In a cross-divisional project that was part creative and part scientific, students in the Upper School’s astronomy class visited grade 6 earth science students before the Christmas break to design a mission to a far-away exoplanet.
It was a chance for the two classes—Middle School earth science, taught by Ashley Baffa; and astronomy, taught by Stephanie Capen—to come together for a fun interaction using meaningful elements of their studies.
The Upper School students partnered with a Middle School student to brainstorm an exoplanet in a far-off solar system, noting details ranging from atmosphere to terrain. The partners then compiled scientific questions that a mission to their exoplanet would answer, and then put together details such as mission purpose, necessary instrumentation, timeline and planetary protection precautions, that would make a mission to their exoplanet possible and worthwhile.
For the Upper School astronomy students, it was a natural extension of their unit on space exploration, with a particular focus on the intersection between technology, science, humanity and the search for life beyond Earth. The unit was anchored by the book The Sirens of Mars, about the history of Mars exploration.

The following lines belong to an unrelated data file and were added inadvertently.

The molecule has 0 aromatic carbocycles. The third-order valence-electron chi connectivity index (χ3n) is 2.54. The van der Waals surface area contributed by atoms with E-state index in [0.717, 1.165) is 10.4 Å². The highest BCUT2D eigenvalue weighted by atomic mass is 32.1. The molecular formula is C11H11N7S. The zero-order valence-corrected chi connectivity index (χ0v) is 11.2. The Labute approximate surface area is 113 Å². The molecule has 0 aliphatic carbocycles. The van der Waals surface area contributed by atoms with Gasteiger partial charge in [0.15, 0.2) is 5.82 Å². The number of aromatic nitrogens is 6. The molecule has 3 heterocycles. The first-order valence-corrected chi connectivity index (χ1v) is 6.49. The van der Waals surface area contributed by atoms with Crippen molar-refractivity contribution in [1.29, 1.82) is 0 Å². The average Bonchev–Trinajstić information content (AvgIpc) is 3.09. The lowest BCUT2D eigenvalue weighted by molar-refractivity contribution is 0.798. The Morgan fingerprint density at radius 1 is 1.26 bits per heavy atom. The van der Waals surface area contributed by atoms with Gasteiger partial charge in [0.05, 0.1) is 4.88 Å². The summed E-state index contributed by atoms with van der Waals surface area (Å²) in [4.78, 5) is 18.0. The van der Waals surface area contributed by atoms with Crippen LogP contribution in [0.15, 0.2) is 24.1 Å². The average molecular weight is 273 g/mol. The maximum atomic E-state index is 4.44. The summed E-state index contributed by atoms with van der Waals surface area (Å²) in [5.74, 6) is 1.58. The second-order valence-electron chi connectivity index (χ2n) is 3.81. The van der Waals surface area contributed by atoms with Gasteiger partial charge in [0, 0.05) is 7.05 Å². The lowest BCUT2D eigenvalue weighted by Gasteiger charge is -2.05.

“Through the reading of the text, students discovered the persistence, openness to fail, ingenuity, and imagination required of the many scientists and engineers that were a part of the numerous missions to Mars over the last six decades,” Dr. Capen said.
It was also the final assignment for the Middle School students’ study of astronomy, an important unit in the grade 6 earth science class as students gain an understanding of Earth’s place in the universe.
The science collaboration was the latest in a school year full of fun and meaningful cross-divisional activities at St. Margaret’s. The professional community often seeks out opportunities for students in different divisions to come together for joyful academic activities, a unique benefit of St. Margaret’s Early Childhood School-grade 12 campus.